THE FAIR MUST GO ON
Under the helm of newly minted CEO and fair director Marcus Teo, Art Stage Singapore goes back to its roots for its ninth edition, putting the spotlight on local art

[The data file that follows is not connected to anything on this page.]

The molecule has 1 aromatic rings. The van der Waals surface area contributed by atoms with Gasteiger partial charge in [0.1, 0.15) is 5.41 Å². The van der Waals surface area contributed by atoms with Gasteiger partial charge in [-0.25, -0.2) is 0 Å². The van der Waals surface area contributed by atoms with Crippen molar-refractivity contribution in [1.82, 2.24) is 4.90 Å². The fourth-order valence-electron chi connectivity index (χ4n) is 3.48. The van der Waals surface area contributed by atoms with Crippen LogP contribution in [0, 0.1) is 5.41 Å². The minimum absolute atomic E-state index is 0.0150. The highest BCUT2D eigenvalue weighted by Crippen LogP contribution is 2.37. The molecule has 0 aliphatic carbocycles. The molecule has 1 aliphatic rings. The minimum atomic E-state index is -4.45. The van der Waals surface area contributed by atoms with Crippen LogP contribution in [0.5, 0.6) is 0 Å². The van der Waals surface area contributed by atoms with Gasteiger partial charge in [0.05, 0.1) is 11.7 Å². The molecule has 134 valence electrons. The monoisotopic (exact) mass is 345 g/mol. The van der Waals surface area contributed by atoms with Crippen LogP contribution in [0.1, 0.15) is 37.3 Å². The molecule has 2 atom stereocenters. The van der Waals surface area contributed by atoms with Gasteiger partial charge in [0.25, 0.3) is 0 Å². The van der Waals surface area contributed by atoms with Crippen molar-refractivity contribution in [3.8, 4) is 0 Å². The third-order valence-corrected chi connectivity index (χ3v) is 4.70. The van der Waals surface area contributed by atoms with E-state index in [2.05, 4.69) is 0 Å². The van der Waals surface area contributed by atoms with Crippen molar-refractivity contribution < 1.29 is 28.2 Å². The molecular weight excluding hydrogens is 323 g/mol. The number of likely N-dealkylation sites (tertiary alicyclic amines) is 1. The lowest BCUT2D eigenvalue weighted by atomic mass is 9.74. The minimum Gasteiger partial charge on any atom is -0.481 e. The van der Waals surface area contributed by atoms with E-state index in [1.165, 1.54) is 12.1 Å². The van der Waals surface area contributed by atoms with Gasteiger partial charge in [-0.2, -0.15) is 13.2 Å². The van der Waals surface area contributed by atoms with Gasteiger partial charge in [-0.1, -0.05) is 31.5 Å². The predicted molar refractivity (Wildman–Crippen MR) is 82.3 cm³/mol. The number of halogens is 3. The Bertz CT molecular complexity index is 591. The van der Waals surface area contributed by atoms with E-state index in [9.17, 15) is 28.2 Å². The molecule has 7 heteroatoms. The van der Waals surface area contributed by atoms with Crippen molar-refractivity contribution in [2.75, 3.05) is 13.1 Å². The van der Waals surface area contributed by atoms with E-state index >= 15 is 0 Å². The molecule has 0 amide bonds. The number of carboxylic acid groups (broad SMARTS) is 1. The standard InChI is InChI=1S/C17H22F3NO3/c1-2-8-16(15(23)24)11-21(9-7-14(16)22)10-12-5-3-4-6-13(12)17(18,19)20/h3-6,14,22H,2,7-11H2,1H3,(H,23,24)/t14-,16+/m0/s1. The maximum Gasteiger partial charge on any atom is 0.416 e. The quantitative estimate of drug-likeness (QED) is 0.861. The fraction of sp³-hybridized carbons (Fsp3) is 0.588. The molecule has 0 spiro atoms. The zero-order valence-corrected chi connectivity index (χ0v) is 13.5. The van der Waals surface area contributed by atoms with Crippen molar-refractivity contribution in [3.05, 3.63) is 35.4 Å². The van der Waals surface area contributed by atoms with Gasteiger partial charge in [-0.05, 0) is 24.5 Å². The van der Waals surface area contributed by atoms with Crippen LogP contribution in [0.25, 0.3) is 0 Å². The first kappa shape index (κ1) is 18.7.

ontemporary art is one of the most volatile markets in the world. Art Stage Singapore, Southeast Asia’s flagship art show, was not spared when it saw its number of participating galleries dip to 84 last year, the lowest since its inception in 2011. Rumours started flying about the fair’s fate, even more so when the third edition of its sister fair, Art Stage Jakarta, was postponed. However, in a surprise move, it was announced that for first time in the fair’s eight editions, its Swiss founder and president Lorenzo Rudolf will take a back seat, with CEO and fair director Marcus Teo taking the lead. Perhaps the former chief operating officer, who has been with Art Stage since 2012, is the breath of fresh air needed to bring the fair back to its former glory? Themed “I Am Art”, the ninth edition of Art Stage Singapore is held from January 25 to 27 (with the VIP preview on January 24) at the Sands Expo & Convention Centre. To reflect the fair’s commitment to the Singapore contemporary art scene, Teo takes a local-centric, community-driven approach, setting the stage for the expression of voices in the arts community, from artists and galleries, to collectors. The fair presents four main sections: a Singapore Stage, which spotlights Singaporean artists including Urich Lau, whose Video Conference: Synthesised Surveillance work sits at the entrance arch; a Central Stage with presentations from international, regional and local galleries; a Collectors Stage highlighting artworks from 28 collectors in the region, with half from Singapore; and a Project Stage featuring young emerging galleries, including independent art spaces run by Singaporean artists. Teo tells us more. Art Stage Singapore 2019 focuses on personal encounters with contemporary art. What is art to you? Art is beyond a commodity; it is a culture and as an art fair organiser, we have the ability to contribute to the arts community. It is important that the different communities come together to share what matters to them. The fair has a renewed focus on local art with the Singapore Stage. Why is this important? Art today is a platform for discussion and conversation. More than just providing a platform for local artists, the Singapore Stage offers them opportunities to connect with international artists and brands. For example, Singaporean artist Urich Lau’s Video Conference: Synthesised Surveillance, a co-commission with Bang & Olufsen, uses technology and sound systems to present an art practice to a greater audience. Consumers who value Bang & Olufsen for its design and technological excellence can now see how art transcends beyond what they are familiar with. The Collectors Stage highlights choice pieces from collectors in the region. What is the role of the art collector in the making of art history? The role of the collectors and their journey in collecting, or the theme of their collection actually directly influences a certain type of practice and creates opportunity for an artist to present it. Within the Collectors Stage this year, the collector demonstrates how he understands and approaches art, because every collector has a totally different personal approach, and all these go beyond the decorative aspect. An art world cannot exist with only artists; it needs the collectors, the markets, the museums, and so on. What are some of the highlights of the Collectors Stage? It is really encouraging to know that the collectors are presenting the works of artists that are underexposed. For example, two collectors from Malaysia are presenting works exclusively by Malaysian artists. We have one collector presenting an overview of artists who are under 30, including Singapore’s Ruben Pang, Dawn Ng and Luke Heng. We also have local collectors who will present an overview on the entire art history of Singapore. What have you learnt from Lorenzo Rudolf about the art world? I can never have Lorenzo Rudolf’s ability of foresight. Because of this, I have realised that no man is an island, so I consult various stakeholders, from Lorenzo himself, collectors, artists, galleries, curators and museums, for their opinion on what is important to them. My role is then to organise the various opinions and formulate the best direction that caters to not only of the moment but pave the way for the future of the fair.